[Tweeters] Olympic Peninsula Trip-15-18 February
steppie at nwinfo.net
Fri Feb 22 07:15:19 PST 2013
OLYMPIC PENINSULA WEEKEND
15-18 FEBRUARY 2013
Eight Yakima Valley Auduboners headed over to the Olympic Peninsula, staying
in Sequim. We enjoyed a very full long weekend of birding.
15 February. We began at Fort Flagler State Park where we sampled the fine
variety of habitats there: deep saltwater, shallow salt bays, freshwater
ponds, coniferous forest, and brushy patches. In four hours, we tallied
close to 50 species of birds, good evidence the varied habitats provide lots
of niches for a good diversity. At Marrowstone Point, we mostly missed the
"conveyor belt" spectacle that occurs at ebb tide so numbers and activity
were subdued. The cobble beach on the spit to the west was very birdy with
Brant, Long-tailed Ducks, and Black Oystercatcher being especially
Oak Bay County Park, nearby, was great for displaying Anna's Hummingbirds, a
sure sign spring is near at hand. I gave a mini-tutorial on gull
identification. Here we had super views of Mew and Glaucous-winged and
hybrid Glaucous-winged X Western gulls.
After checking into Sequim West Inn, we headed to the bluffs above Dungeness
Landing/Oyster House, where we scanned out to the spit for Snowy Owl, with
no luck. We did, however, enjoy great views of a Barn Owl, displaying its
colorful, golden uppersides, flapping lazily below us, a unique view for all
16 February. We began our birding along the Port Angeles waterfront, at log
booms in "Boat Haven," a spot for roosting shorebirds mentioned by Sequim
birder Vincent Lucas. We were not to be disappointed with good views of
Black Oystercatcher, two RUDDY TURNSTONE (rare in winter in WA), Black
Turnstone, Least Sandpiper, and Dunlin. We then scanned the harbor for the
Thick-billed Murre, present for weeks, without success. A fairly stiff
westerly breeze surely hampered our efforts here, though. We did compile a
good list of the expected loons, grebes, and other alcids expected
hereabouts in winter.
We then headed to Salt Creek County Park, west of Port Angeles, hoping for
good views of Marbled Murrelet. We could not find murrelets so had to be
content with the scenic rocky shoreline and kelp beds and close views of
Black Oystercatchers and Black Turnstones. I thought sighting a group of
American Wigeon feeding in the kelp bed pretty unusual but they seemed quite
happy in the saltwater.
Heading back towards Sequim, we stopped at the Elwha River Mouth, in the
past a great spot for bathing and loafing gulls. The river, since our last
visit a few years ago, seems to have dramatically reconfigured the actual
mouth at the shore, shifting it perhaps a quarter mile east. There seems to
be a new lagoon and lots of extra sediment, perhaps a consequence of removal
of the lower Elwha Dam? Gulls were about in numbers at the mouth but in
lower numbers and diversity than on most of our prior visits at this season.
We then hit the lower Elwhar Dam removal site and along this walk,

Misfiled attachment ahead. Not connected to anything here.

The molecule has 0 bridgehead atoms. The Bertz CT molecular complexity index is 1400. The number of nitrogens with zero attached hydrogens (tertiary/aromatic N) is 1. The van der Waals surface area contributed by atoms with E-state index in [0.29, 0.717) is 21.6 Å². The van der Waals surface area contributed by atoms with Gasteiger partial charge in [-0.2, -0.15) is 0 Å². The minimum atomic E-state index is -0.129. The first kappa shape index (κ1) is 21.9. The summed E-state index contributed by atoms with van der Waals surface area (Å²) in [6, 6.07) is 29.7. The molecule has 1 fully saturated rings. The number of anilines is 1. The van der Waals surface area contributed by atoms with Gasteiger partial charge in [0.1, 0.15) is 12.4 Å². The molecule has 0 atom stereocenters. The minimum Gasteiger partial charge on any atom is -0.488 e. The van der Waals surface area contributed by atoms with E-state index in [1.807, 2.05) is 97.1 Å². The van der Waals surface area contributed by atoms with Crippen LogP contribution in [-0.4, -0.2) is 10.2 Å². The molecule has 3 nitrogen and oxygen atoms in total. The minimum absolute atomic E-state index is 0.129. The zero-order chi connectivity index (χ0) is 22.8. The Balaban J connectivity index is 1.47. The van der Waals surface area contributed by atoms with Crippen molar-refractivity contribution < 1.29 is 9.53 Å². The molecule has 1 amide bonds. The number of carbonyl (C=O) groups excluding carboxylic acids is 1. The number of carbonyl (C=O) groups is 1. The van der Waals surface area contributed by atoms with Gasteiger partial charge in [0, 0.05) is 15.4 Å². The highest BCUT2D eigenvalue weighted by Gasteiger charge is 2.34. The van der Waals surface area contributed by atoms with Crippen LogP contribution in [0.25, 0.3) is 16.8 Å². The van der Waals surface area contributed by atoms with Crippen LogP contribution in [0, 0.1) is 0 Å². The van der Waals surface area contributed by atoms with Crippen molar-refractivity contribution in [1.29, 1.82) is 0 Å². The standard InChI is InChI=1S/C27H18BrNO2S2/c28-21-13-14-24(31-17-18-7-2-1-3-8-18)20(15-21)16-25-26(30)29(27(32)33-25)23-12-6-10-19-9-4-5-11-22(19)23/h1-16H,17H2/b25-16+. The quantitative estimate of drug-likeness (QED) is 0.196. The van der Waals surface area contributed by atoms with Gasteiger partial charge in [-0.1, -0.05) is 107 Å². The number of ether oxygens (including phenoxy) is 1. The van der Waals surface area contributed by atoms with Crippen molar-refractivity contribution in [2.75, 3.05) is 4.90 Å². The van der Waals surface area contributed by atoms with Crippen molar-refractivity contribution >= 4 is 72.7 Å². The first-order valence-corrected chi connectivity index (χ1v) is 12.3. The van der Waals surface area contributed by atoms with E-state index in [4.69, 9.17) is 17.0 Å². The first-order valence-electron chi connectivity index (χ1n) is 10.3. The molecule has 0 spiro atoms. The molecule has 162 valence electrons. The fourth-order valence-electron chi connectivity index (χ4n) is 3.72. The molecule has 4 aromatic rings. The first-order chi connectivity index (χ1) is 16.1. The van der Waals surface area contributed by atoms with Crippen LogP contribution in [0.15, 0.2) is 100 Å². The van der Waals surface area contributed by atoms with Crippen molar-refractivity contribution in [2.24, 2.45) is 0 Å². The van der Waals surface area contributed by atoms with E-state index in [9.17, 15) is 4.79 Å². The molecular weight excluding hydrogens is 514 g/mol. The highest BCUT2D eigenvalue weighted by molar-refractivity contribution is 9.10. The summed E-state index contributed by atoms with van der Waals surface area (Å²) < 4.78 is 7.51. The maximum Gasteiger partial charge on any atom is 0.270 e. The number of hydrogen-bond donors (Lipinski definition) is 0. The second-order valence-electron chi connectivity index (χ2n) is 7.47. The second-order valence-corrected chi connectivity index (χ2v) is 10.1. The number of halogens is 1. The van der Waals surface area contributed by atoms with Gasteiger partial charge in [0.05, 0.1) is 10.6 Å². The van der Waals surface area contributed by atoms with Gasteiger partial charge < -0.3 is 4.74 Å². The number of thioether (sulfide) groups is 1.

encountered both kinglets and Chestnut-backed Chickadees. Too, we had great
looks of a Hairy Woodpecker and a Brown Creeper creeping.
17 February. We spent much of today at Dungeness NWR and nearby Three Crabs
and the old oysterhouse. Beginning with the viewpoint near the entrance to
the refuge, we spotted our first Black Scoters and Red-throated Loons.
The forest walk to the spit was pretty quiet birdwise with the best birding
at a couple of feeders where we had good studies of Chestnut-backed
Chickadees, Red-breasted Nuthatches, and both Fox and Golden-crowned
Sparrows. A stunning Varied Thrush here and a bonus HERMIT THRUSH (scarce in
winter here) were here, too.
At the base of Dungeness Spit we scoped the shore on the strait side and
found good numbers of White-winged Scoters and more Red-throated Loons.
We hit Schmuck Road later in the afternoon, noting Greater White-fronted
Goose and Trumpeter Swans and an adult Peregrine Falcon sitting in the
middle of the field.
A short time at the John Wayne Marina proved good for waterfowl and alcids
including distant Marbled Murrelets.
Back on Schmuck Road, as dusk approached, a SNOWY OWL lit on a power pole, a
stunning sight, indeed. This magnificent bird was quickly voted "Top Bird of
the Trip." Later, as it was just about too dark to see, a SHORT-EARED OWL
flapped lazily about the rank grassy fields on the west side of this big
field. A great finale!
18 February. More tranquil weather prompted us to return to Port Angeles and
Ediz Hook to try again for the oddball murre. Jim Dummel joined us in our
efforts and was first to pick out the THICK-BILLED MURRE off in the harbor.
Thanks Jim! We had good views of Marbled Murrelets, too.
Late morning found us at Railroad Bridge Park in Sequim where the feeders
gave us our one and only Pine Siskin of the trip. We walked west from the
bridge to the west entrance, noting forest and garden birds along the way.
On our return we paused to view the American Dipper bobbing along the
cobble-lined Dungeness River, always a treat!
Our final birding was at and near the Pacific Northwest National Laboratory
east of Sequim where a wigeon flock had a few EURASIANS. We at last had
blundered into good numbers of wigeons. Eurasian Wigeon was our 25th species
of waterfowl on our trip list. We also tallied 3 species each of of loons,
grebes, cormorants, owls, doves, woodpeckers and wrens, 9 species of
shorebirds, 5 of alcids (murres etc.), and 6 sparrows. Less diverse than
expected were only 5 diurnal raptors and 3 finches. One might blame
increasing urbanization around Sequim for the shortfall in raptors and poor
seed crops (or already shed cones and fruits) for the paucity of finches.
Regardless, our total of 104 species does reflect the great diversity of
birdlife on the North Olympic Peninsula.
Greater White-fronted Goose
Great Blue Heron
Western x Glaucous-winged Gull (hybrid)
More information about the Tweeters